Best Buy lines up smartphone deal for Super Bowl

The electronics retailer hopes to use the big game to drum up mobile sales by offering a short-term deal with $50 gift cards for smartphone buyers.

Square co-founder Jim McKelvey has snagged a cameo in Best Buy's Super Bowl ad. Best Buy

Best Buy hopes the Super Bowl will bring super-sized crowds of smartphone buyers to its stores.

The retailer plans to run its second-ever Super Bowl spot, this year placing the spotlight solely on mobile and creating a short-term deal that will dole out $50 gift cards to customers who buy smartphones this year.

The push is part of Best Buy's increased focus on mobile, which remains one of the stronger revenue drivers for the retail chain. While the company is seeing slowing sales and price cuts in other areas, smartphones are lucrative.

Most consumers still tend to go to their carriers to buy phones and sign up for service plans. Online services such as Amazon.com or Wirefly also offer cheaper alternatives and deals. But Best Buy, which is among the largest non-carrier retailers of smartphones, hopes to become a go-to destination for consumers.

"It's pretty clear America wants to upgrade to smartphones," said Scott Moore, vice president of marketing for Best Buy's connectivity business group. "We want to use the Super Bowl as an opportunity to awaken recognition of Best Buy as a mobile source."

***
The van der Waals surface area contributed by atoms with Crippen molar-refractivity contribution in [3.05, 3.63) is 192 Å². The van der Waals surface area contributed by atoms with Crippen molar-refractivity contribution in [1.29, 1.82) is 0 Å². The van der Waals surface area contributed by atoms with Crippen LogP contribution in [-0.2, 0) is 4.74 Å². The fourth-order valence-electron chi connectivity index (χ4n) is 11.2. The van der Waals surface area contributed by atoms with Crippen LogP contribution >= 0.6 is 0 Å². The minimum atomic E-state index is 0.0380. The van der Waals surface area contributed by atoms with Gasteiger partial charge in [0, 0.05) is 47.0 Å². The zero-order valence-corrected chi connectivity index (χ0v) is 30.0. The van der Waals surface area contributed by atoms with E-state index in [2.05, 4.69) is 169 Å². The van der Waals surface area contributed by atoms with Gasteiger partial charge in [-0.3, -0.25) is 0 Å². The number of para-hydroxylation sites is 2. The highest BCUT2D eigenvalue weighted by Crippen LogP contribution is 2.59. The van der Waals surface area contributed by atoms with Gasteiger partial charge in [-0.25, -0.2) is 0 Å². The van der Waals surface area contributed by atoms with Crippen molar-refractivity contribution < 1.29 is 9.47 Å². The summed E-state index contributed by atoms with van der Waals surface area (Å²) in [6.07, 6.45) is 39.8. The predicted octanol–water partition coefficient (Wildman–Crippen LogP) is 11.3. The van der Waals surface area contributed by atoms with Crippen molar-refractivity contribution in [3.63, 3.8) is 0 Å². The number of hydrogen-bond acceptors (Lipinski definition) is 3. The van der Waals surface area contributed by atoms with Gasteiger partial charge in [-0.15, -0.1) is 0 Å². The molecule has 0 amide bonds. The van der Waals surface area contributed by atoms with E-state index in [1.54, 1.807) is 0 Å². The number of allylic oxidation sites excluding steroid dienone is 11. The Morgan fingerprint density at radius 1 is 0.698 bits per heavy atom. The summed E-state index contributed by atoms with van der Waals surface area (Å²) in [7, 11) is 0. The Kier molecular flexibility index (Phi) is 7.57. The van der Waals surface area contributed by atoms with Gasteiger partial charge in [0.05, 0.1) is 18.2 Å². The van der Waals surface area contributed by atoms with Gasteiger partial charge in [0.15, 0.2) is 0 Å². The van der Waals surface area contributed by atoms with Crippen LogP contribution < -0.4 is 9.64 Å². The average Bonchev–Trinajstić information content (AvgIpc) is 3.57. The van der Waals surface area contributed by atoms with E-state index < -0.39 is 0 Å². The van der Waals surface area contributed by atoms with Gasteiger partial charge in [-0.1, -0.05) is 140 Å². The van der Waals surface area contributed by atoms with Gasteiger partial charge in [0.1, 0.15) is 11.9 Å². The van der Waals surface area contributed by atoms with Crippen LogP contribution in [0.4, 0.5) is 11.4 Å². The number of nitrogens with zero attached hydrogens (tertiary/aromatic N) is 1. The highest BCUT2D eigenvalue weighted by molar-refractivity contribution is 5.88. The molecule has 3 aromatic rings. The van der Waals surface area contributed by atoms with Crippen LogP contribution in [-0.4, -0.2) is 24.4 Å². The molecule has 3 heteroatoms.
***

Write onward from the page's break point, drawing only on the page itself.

To that end, the company is offering a limited promotion. Customers who register a phone number with Best Buy here between this Sunday's Super Bowl and February 12 are eligible to receive a $50 gift card. They don't need to make the purchase now; the card is reserved until the customer buys a new phone or changes service plans. Once registered, customers have until the end of the year to earn the card.

Best Buy operates under a similar model as the carriers, offering phones with rebates and discounts and getting paid a bounty, or monthly fee, for each person it signs up.

For last year's Super Bowl, Best Buy memorably paired up Ozzy Osbourne and Justin Bieber for a spot that dealt with the dilemma of gadgets upgrading too quickly. This time around, the retailer plans a lower key approach, highlighting lesser known but important figures in the wireless industry.

They include Philippe Kahn, who is credited with being the first to create a camera phone that could share photos on a public network; Jim McKelvey, co-founder of the mobile-payments company Square; and Kevin Systrom, founder of hit photo app Instagram.

"We're drawing off their innovation to showcase how Best Buy is doing the same with the mobile buying experience," Moore said.

About the author

Roger Cheng is the executive editor in charge of breaking news for CNET News. Prior to this, he was on the telecommunications beat and wrote for Dow Jones Newswires and The Wall Street Journal for nearly a decade. He's a devoted Trojan alum and Los Angeles Lakers fan.

 

Join the discussion

Conversation powered by Livefyre

Don't Miss
Hot Products
Trending on CNET

HOT ON CNET

Delete your photos by mistake?

Whether you've deleted everything on your memory card or there's been a data corruption, here's a way to recover those photos.